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“The first water-drops of rain
momentarily stayed on her eyelids,
fell to her lips,
shattered on her hard breasts,
gradually slid across
her contoured belly,
and at last disappeared
into her belly-button.”

Thus stood Goddess Parvati, meditating hard to win Lord Shiva. These beautiful lines are from the epic Indian poem ‘Kumaarsambhava.’ But on the creator of this Sanskrit epic, who dedicated it to Shiva the destroyer of the universe, nothing is known.
Some say he belonged in the time our own land has forgotten, between the 4th and the 6th century AD. Some call him a native of Kashmir, some of Vidarbh, some of Bengal, and others of Ujjain. Even his name, ‘Kalidaas’, reveals only one thing in its meaning: “Slave of Goddess Kali” the terrifying goddess and consort of Shiva.
But Kalidaas is India’s greatest Sanskrit dramatist, poet, and Flash 4 guru. Notice the vector animation he conjures of the water drop. The vivid and crystal-clear resolution. The anti-aliased edges. The gradient-fill on the prayerful lips. The alpha transparency of the drop.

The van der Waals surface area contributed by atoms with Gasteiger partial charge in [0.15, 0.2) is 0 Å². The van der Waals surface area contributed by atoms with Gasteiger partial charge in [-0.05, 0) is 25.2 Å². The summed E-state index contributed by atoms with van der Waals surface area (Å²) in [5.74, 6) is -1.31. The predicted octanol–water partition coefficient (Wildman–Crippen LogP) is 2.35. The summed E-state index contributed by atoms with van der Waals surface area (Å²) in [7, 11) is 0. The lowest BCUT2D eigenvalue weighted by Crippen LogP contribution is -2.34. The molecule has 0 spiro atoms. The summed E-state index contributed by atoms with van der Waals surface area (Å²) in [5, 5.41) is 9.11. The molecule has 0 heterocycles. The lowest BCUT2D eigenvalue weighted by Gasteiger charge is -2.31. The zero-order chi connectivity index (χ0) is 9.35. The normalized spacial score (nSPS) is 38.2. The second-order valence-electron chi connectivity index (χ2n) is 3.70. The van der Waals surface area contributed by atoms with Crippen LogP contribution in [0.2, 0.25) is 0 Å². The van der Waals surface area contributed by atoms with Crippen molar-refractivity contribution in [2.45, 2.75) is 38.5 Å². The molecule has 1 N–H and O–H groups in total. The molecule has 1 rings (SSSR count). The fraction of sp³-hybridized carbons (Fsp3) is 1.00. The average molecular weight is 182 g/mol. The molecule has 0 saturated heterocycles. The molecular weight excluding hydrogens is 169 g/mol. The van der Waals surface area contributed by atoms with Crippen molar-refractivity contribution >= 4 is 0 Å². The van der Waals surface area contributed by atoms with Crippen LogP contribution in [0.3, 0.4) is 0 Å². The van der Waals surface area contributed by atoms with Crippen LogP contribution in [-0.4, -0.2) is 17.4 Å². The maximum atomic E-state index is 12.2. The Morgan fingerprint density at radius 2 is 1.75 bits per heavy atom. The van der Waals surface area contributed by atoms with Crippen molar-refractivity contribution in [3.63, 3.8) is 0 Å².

The embedded bitmap image of Parvati. The guided path. The smooth animation. The synchronized sound effects.

Herein lies the genius of Kalidaas, the other side of the sensuous Sanskrit poet nobody knows.

For his stunningly ethereal Flash files as also the pdf files of his biography would have survived, had not a courtesan from Ceylon uploaded the ‘ILoveYou” macro virus to his e-mail box. In one move the archives he created with such care were lost forever to time. All that remained were the ASCII text-only files on scattered Unix systems of his Sanskrit plays, epics, and poems.

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13 October 2004 © niyam bhushan